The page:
Now, the real grind starts for the UConn men's basketball team.
"In this league, the Big East, you can lose five or six in a row in a hurry if you're not ready for it," Ryan Boatright said as the Huskies checked into their downtown hotel on Monday afternoon. "Every team is tough, you're going to get beat up, you're going to get banged, not a lot of fouls called. You've got to be physically fit — and you've got to be mentally fit."
Last season spiraled out of control in January and early February, with the Huskies losing 8 of 11 games once Big East games began coming hard on the heels of one another. The new season of Big East play begins on Tuesday night when the Huskies play their first true road game of the season, against Marquette at the Bradley Center.
"And it is a hostile environment," coach Kevin Ollie said. "It's one of the three or five toughest places to play. … It's not only going to be a physical grind, it's going to be a mental grind for us."
So far, UConn (10-2) has been an unqualified success in Ollie's first season, and he got a five-year extension for his efforts, as reflected by the Huskies. Playing with a depleted roster, picked ninth in the league and ineligible for the postseason, UConn has played hard, played like a perpetual underdog with nothing to lose. That mentality would come in handy against Marquette, especially for veterans who remember the 15-point spanking the Golden Eagles administered at the XL Center last February.
"We've got to match the physicality of this team," Boatright said.
Marquette (8-4), one of the seven non-football schools leaving the league, lost Big East Player of the Year Jae Crowder and Darius Johnson-Odom after last season, but it has assembled a deep, talented roster for this season's grind. Junior guard Vander Blue (13.4 points a game) and Devante Gardner (12.5) are their top scorers, but their strength is their depth. Through 12 games, Marquette has 11 players averaging at least 9 1/2 minutes, and nearly all are playing significant, quality minutes.
Gardner, for instance, doesn't even start. Jamil Wilson's shooting better than 50 percent on three-pointers (12 of 23), and he has started only five games. Todd Mayo, academically eligible this semester, came off the bench and scored 14 in the last game against North Carolina Central.
The Huskies have basically used a nine-man rotation. Phil Nolan, the freshman from Milwaukee, has been at the tail end of that rotation, but Ollie would like to get him more involved in his "committee" of big men, including Tyler Olander and Enosch Wolf. Marquette starts a 6-11 red-shirt senior in Chris Otule, but he is averaging only 4.8 points and 3.2 rebounds a game.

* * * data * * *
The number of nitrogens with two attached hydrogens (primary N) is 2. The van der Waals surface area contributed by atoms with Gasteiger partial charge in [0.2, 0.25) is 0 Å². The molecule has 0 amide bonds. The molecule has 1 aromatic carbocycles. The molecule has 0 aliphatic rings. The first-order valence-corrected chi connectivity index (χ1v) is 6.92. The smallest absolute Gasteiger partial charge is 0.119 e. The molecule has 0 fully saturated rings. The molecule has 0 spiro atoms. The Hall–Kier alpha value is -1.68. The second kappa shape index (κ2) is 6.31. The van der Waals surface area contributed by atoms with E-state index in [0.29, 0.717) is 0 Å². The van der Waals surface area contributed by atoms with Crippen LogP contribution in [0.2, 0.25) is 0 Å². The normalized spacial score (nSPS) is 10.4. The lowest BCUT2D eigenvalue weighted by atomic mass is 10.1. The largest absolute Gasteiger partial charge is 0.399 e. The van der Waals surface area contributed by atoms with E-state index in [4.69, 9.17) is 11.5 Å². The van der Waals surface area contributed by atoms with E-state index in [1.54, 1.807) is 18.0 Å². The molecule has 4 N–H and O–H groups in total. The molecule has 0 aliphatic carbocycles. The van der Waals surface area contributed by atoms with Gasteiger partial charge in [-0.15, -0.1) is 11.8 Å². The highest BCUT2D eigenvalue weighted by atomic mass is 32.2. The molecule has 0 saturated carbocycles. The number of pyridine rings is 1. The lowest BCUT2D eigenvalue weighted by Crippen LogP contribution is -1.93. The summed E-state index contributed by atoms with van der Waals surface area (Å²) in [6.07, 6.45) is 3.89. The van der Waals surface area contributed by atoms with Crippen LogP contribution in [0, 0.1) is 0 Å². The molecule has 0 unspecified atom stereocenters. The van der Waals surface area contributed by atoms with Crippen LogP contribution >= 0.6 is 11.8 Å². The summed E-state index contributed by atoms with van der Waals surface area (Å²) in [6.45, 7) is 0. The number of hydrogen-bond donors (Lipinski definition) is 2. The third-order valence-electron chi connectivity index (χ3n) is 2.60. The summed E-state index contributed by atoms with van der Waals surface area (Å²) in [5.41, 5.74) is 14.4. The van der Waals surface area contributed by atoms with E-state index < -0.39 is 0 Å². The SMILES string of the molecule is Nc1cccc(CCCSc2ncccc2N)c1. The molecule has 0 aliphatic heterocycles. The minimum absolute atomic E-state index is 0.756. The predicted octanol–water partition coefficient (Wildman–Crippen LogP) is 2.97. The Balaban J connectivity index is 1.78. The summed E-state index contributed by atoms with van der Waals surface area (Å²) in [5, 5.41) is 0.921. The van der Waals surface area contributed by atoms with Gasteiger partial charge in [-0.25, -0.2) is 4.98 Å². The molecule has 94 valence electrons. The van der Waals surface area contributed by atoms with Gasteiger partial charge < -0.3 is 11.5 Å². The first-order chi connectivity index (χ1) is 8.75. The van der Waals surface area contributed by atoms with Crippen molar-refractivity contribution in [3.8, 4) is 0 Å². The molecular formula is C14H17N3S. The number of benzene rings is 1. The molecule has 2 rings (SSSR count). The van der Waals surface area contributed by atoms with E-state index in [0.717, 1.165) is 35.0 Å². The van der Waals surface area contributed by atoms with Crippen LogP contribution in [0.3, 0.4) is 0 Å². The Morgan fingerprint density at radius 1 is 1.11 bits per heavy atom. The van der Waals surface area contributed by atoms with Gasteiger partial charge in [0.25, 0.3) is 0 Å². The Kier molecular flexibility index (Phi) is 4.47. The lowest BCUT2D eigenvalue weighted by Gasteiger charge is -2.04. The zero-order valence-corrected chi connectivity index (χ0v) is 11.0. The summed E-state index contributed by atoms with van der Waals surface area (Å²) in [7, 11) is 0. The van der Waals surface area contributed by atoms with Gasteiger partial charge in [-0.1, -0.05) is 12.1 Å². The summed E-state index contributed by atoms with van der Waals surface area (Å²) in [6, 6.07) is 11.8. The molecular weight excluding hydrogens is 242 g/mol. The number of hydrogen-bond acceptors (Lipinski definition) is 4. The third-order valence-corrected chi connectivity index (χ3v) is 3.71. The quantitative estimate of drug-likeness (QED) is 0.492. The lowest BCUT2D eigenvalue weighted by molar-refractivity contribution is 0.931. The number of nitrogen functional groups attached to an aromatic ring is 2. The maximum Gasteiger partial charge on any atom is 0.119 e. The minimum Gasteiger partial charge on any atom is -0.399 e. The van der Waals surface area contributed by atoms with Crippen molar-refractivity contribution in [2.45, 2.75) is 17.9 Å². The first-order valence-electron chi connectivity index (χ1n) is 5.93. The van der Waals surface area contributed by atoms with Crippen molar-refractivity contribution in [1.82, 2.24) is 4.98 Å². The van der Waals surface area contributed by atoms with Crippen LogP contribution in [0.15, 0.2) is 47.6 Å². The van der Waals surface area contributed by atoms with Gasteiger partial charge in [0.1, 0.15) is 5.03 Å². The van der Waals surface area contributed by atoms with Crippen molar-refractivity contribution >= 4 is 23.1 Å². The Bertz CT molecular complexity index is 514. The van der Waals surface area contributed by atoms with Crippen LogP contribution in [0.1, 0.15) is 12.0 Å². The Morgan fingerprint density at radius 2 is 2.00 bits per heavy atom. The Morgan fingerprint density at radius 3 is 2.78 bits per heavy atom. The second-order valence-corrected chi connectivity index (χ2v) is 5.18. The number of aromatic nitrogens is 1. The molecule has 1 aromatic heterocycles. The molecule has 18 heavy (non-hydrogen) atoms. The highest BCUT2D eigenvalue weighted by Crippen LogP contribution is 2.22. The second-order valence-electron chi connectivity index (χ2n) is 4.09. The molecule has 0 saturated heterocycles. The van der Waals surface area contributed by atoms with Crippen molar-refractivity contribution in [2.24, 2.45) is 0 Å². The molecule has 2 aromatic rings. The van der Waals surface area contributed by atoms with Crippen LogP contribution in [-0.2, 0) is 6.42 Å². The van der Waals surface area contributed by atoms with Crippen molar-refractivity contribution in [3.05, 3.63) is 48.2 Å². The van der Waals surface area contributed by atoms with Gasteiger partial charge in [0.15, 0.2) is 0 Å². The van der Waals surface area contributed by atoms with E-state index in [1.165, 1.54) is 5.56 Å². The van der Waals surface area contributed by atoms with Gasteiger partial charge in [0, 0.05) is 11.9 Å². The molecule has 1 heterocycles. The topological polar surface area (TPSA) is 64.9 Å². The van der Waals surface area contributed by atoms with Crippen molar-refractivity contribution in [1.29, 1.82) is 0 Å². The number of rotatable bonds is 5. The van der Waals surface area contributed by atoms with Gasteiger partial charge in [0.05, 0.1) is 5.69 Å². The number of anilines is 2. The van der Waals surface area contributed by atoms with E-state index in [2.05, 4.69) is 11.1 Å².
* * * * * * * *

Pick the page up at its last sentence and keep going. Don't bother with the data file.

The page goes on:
"The guy who goes in there and plays well and does the things we're emphasizing is going to play," Ollie said, "and they know that. … Phil is asking a lot of questions about the nuances of the game, after practice he's grabbing me, grabbing coach [Glen] Miller and he's asking for feedback. I like that in a young player. He's not going into a shell because he's not playing, he's asking, 'How can I get better, how can I get on the court, coach?'"
Nolan, 6-9, played six minutes in the game against Washington. He will have about 15 friends and family here for the game. Nolan has watched games at the Bradley Center, but never played in one.
"This was one of the draws when I committed to UConn," he said. "I'm getting used to the college level. Everybody's fast, everybody's strong."
Boatright, who grew up near Chicago, said he lost track of how many from his clan were making the drive. "When we travel, we travel in packs," he said.
Marquette coach Buzz Williams will have to sit this game out, the school-imposed sanctions for NCAA infractions, and it is not specified who will actually be running the game for Marquette. But in preparation, the Eagles are, like all UConn opponents, most concerned with the guards — Boatright; Shabazz Napier, who had 13 points, eight rebounds, four assists and three steals against Washington; and Omar Calhoun, who has scored 53 points in the past three games.
"They're extremely fast," Williams told reporters in Milwaukee over the weekend, "like, really, really, really fast. They pressure you defensively, put pressure on you offensively because of their speed. We'll have our hands full, but we can't make it a track meet, because we'll lose. We have to make them guard us inside, have a presence in the paint."